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Supply Chain Challenges

How SMBs can reduce product distribution costs

Alex Stark | July 23, 2015

Retailers have become the relationship power brokers in the retail supply chain.

auburn-paper-thumbnail-1KANE wanted to understand how CPG companies, particularly small to mid-sized businesses (SMBs), could reduce product distribution costs while coping with the supply chain demands of major retailers. So we collaborated with Auburn University to survey 110 logistics executives at consumer product companies.

Here are some of the top concerns raised:

Poor communication and lack of alignment

Interviewees indicated that, given the opportunity, they would benefit from working more closely with major retailers to reduce product distribution costs. That said, the majority of mid-sized CPG manufacturers struggle in this area. Relative to large CPG manufacturers, mid-sized companies do not have frequent, extensive communication with retailers. 

Representative comment: “There is a lack of receptiveness by retailers. They are distant and unwilling to hear our concerns and ideas.”

Retailers tend to focus on the suppliers that provide the largest proportion of their products and tend to drive their revenues. Mid-sized CPG companies report they struggle to convince the retailer to invest energy in the partnership with organizations of their size.

Issues surrounding inventory investment

Interviewees highlighted the challenges created by retailers holding much less inventory and demanding access to rapid replenishments of small lots. This forces the CPG manufacturer to either sacrifice efficiency or rethink their inventory fulfillment processes.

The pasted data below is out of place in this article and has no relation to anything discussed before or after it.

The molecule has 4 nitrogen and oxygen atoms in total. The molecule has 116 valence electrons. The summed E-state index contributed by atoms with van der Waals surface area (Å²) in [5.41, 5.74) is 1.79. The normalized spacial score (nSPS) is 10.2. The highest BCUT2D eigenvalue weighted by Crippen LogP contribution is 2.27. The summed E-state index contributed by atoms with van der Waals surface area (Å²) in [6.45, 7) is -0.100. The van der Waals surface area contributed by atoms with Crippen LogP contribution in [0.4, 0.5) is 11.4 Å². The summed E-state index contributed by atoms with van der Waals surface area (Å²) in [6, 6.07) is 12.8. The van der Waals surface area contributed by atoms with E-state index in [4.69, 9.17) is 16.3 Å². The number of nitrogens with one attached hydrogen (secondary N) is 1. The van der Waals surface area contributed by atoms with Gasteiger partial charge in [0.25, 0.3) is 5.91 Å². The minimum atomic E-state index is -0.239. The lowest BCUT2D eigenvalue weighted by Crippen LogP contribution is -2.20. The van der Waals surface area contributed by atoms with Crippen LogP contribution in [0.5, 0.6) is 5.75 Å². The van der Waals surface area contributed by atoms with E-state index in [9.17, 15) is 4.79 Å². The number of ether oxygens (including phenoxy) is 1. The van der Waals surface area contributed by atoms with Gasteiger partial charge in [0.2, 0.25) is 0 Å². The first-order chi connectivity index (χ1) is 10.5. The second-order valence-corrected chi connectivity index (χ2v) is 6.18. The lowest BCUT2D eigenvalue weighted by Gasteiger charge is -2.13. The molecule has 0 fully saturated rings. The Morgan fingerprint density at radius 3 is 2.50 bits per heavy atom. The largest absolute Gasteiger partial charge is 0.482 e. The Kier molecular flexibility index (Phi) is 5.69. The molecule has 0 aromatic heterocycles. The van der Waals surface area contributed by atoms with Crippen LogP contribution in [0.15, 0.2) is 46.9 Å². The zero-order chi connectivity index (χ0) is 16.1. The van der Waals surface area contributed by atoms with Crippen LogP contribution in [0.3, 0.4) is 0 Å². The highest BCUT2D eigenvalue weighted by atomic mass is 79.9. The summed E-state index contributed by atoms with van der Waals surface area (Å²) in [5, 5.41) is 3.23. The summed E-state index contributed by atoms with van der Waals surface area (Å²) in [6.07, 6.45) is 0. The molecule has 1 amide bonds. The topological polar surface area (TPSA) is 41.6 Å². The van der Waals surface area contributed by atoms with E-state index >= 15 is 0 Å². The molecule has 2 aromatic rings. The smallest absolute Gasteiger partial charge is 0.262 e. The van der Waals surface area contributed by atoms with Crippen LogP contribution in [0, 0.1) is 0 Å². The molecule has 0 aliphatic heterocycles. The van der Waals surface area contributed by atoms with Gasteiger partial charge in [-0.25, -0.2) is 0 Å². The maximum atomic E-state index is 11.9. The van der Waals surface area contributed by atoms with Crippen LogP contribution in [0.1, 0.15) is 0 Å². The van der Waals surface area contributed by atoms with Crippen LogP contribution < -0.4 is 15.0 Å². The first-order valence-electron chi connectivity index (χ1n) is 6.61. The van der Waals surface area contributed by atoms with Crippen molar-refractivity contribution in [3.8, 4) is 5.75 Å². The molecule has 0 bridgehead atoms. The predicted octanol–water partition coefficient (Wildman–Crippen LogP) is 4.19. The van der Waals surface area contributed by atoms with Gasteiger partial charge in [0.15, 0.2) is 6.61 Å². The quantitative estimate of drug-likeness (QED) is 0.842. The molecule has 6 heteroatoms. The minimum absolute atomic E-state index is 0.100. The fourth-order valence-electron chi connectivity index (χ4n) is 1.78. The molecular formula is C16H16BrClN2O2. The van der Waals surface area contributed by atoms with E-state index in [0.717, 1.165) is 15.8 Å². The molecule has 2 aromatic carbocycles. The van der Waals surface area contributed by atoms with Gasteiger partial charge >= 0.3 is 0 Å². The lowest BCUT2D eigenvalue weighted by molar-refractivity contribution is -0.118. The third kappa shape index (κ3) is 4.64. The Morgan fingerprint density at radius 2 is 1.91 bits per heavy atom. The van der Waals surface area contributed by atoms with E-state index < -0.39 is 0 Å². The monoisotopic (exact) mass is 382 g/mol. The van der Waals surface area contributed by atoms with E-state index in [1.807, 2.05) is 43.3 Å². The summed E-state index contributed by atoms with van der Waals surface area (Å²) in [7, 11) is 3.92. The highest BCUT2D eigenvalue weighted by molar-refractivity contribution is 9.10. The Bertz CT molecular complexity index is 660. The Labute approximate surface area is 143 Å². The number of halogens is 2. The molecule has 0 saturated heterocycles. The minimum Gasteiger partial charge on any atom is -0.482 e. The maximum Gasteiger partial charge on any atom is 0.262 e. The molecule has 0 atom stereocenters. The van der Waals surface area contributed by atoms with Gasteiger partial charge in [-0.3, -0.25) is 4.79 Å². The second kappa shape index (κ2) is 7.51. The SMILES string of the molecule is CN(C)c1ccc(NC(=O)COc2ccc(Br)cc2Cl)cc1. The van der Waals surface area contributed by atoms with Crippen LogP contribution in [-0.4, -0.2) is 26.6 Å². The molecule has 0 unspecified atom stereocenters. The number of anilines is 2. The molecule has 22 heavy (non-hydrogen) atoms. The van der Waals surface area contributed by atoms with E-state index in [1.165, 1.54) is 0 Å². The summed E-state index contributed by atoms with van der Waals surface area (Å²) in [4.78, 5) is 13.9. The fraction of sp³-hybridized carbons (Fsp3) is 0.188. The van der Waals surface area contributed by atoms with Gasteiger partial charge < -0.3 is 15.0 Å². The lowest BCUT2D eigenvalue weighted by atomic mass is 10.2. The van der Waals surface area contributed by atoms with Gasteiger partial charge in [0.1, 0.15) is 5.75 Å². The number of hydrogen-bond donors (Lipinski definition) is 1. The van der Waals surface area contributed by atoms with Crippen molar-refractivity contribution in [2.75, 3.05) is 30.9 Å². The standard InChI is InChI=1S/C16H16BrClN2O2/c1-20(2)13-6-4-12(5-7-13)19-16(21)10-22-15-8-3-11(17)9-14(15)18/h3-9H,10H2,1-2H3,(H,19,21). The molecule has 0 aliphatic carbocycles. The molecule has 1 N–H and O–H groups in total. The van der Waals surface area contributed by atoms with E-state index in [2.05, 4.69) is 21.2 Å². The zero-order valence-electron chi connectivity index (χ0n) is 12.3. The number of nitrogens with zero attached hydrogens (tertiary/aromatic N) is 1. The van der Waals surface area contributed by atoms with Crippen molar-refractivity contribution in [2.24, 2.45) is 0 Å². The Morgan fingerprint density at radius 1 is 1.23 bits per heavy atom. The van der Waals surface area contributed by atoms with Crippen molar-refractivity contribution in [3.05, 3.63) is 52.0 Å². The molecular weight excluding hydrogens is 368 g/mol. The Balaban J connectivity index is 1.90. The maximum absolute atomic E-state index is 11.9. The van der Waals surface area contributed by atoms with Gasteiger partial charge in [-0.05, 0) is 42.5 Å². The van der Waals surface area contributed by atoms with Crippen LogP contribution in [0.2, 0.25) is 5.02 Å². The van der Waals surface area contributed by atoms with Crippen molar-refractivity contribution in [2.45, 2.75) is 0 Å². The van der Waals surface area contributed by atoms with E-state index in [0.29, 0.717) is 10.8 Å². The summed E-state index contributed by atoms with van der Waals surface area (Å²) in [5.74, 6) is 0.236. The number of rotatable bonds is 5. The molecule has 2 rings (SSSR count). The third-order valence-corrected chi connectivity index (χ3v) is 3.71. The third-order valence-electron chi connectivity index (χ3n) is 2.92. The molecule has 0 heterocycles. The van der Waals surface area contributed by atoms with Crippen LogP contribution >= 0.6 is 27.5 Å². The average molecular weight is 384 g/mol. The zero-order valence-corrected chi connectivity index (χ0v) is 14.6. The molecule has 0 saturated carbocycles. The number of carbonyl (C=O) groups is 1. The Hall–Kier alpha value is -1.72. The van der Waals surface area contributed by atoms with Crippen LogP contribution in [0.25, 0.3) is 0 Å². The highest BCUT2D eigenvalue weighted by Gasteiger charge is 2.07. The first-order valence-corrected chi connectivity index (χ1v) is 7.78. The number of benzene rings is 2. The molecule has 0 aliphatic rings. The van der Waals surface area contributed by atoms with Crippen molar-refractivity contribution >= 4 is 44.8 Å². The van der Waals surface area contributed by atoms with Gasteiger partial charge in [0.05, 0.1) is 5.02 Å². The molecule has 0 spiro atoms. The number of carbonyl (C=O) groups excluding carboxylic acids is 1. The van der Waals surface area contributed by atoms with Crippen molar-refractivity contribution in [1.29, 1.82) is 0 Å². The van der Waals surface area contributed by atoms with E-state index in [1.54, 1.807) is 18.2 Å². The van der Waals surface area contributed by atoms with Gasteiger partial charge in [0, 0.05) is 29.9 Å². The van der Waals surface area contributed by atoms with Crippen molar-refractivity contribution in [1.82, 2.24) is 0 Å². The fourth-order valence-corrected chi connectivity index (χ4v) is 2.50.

Representative comment: “The retailers are killing us – constantly changing delivery and inventory demands and then imposing punitive actions for non-compliance."

CPG manufacturers need to reduce product distribution costs, but they are concerned with the retailers’ move toward lean inventories. Mid-sized companies are disproportionately affected by this retailer requirement with nearly 50 percent citing this concern. In comparison, 34 percent of large CPG companies highlighted retailers’ unwillingness to hold inventory as their primary challenge.

Frustration over transportation demands 

Transportation is the linchpin to CPG-retailer supply chain success. Poor compliance with retailers’ transportation needs will cause fulfillment problems and jeopardize customer goodwill. Hence, freight transportation excellence is paramount to maintaining strong relationships.

The interviewees appreciate the retailers’ desire for perfect deliveries and continuous flows but argue that a reduction of overall supply chain network efficiency is a major consequence of smaller, more frequent deliveries. CPG manufacturers cited problems with retailer receiving dock backups, unrealistic lead times, and the growing delivery cost burden for manufacturers. 

Representative comment: “Retailers expect all shipments to be delivered on-time within a very limited window. Yet, they are unwilling to pay for guaranteed service.”

Interviewees noted that 3PL partners can provide an important advisory role and ad hoc project team capabilities that mid-sized manufacturers cannot create internally. This paves the way for a three-way relationship between the manufacturer, its 3PL partner, and retailers to collaborate to reduce product distribution costs.

Cut distribution costs while keeping retailers happy

Retailers have become more cautious and demanding of suppliers in recent years and larger CPG competitors have the upper hand over SMBs in terms of collaboration and process alignment.

However, these mid-sized companies are not waving the white flag. They are making strategic investments in technology, partnering with 3PL providers, and modifying fulfillment processes in a push to level the playing field.

To learn more, read our Viewpoint paper: "Key Supply Chain Challenges of Mid-Sized CPG Companies."